With Angular Universal, you get that initial HTML payload rendered on the server, but you also boot a trimmed down version of Angular on the client and from there Angular takes over the page as a single page app, generating from there all the HTML on the client instead of the server.

So the end result that you get is the same, its a running single page application, but now because you got the initial HTML payload from the server you get a much better startup time and also a fully SEO indexable app.

Pre-rendering at build time - upload pre-rendered apps to Amazon S3

Another possibility that Angular Universal opens is pre-rendering of content that does not frequently change at build time. This will be possible using either Grunt, Gulp or Weppack plugins. This is what a Gulp configuration will look like, that pre-renders the content of our application to a file:

And then simply upload this to an Amazon S3 bucket using the Amazon CLI:

If we link this bucket to a Cloudfront CDN distribution, we have a very affordable and scalable website.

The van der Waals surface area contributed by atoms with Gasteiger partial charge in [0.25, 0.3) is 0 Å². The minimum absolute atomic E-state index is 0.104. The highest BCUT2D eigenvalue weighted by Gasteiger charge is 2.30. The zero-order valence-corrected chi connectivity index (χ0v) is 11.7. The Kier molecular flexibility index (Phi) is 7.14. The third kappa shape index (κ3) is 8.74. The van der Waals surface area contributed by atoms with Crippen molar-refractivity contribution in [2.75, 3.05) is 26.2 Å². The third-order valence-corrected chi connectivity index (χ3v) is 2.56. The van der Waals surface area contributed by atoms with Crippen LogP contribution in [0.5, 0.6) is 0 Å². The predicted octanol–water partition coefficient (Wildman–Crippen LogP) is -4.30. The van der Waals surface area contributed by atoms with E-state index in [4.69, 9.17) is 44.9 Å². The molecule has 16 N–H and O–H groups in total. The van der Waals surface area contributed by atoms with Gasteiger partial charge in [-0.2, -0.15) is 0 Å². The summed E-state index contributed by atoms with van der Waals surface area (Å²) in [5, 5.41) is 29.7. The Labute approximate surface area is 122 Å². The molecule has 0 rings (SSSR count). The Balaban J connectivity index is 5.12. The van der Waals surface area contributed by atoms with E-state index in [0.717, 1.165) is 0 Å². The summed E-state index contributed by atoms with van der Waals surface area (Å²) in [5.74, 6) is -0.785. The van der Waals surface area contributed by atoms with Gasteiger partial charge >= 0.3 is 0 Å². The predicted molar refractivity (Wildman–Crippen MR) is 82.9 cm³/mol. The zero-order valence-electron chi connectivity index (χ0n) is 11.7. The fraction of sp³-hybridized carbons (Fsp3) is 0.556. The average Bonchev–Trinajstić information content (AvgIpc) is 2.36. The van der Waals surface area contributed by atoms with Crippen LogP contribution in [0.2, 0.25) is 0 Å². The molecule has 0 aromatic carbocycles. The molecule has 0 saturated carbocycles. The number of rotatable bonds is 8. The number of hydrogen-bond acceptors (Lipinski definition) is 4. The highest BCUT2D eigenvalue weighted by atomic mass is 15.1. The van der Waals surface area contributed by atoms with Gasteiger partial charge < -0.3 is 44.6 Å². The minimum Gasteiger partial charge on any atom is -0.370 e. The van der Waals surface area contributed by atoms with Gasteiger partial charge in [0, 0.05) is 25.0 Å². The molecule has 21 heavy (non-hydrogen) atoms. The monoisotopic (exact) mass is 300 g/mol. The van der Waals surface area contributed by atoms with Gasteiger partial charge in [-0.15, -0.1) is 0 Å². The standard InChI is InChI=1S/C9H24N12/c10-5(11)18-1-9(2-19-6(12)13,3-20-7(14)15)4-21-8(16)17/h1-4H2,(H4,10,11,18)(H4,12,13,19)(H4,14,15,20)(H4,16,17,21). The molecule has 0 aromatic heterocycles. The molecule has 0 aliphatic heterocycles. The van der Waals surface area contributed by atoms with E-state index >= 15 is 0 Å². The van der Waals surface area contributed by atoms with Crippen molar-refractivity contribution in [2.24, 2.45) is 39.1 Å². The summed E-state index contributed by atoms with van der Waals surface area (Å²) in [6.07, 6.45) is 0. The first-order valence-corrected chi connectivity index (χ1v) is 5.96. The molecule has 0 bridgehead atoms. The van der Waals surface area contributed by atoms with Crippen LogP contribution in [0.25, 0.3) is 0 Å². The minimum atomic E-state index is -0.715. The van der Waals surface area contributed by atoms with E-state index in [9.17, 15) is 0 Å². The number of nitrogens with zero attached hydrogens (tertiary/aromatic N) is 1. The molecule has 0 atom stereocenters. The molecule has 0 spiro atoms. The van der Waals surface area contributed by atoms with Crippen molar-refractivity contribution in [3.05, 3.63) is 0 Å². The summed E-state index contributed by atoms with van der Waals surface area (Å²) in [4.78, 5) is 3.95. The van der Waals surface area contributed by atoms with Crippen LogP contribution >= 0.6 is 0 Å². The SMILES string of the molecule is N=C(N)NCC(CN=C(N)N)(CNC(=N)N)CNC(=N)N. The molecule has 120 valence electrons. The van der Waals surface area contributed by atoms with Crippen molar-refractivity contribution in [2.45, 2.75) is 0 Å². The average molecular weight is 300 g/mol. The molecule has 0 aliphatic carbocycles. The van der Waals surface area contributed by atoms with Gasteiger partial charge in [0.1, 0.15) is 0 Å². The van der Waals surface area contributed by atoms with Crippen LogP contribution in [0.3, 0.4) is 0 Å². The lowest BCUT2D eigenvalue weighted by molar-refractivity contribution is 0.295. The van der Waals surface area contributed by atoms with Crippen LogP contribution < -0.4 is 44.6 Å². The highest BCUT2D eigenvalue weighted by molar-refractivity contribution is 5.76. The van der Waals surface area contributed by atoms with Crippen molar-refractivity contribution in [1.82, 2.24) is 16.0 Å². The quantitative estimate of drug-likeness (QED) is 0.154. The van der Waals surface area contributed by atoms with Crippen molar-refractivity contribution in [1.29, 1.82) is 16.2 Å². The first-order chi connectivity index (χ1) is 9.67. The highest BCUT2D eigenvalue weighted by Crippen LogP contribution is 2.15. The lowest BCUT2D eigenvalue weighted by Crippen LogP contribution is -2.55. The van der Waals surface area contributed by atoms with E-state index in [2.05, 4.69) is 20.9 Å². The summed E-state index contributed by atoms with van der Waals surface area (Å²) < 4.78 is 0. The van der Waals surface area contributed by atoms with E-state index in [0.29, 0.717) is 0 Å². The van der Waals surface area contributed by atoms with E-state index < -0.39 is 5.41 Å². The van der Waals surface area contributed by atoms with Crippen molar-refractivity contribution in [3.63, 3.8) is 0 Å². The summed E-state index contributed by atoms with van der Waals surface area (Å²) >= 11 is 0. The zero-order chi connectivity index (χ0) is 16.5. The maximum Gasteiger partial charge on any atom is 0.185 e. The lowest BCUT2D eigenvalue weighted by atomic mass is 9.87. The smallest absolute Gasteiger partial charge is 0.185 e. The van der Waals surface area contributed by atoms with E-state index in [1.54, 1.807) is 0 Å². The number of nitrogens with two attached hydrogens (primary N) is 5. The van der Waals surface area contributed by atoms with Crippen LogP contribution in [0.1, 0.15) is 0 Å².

What if the user starts interacting with the page immediately?

There is an initial lag between the moment that the plain HTML is rendered and presented to the user and the moment that Angular kicks in on the client side and take over as a SPA.

In that timeframe, the user might click on something or even start typing in a search box. What Angular Universal allows via its preboot functionality is to record the events that the user is triggering, and play them back once Angular kicks in.

This way Angular will be able to respond to those events, like for example by showing the search results on a Typeahead list.

But what does this looks like on the server in terms of code?

How to render HTML with Angular in the server

The way that the content is rendered on the server is by using the express Angular Universal rendering engine expressEngine :

There is also a Hapi engine available if you prefer to use Hapi instead of Express. There are also server rendering engines coming up for all sorts of platforms: C#, Java, PHP, see this previous post for more details.

How to start with Angular Universal?

The best place to start is the official starter universal-starter, with the starter we get a running application which includes an express server with server side rendering working out of the box.

What is innovative about Angular Universal is its simplicity of use. One of the main design features of Angular Universal is the way that it uses dependency injection.

Server Side Rendering Development is not like coding for the client only

Most of the times we want our application to do the exact same thing on the server as on the client, by not depending directly on browser APIs.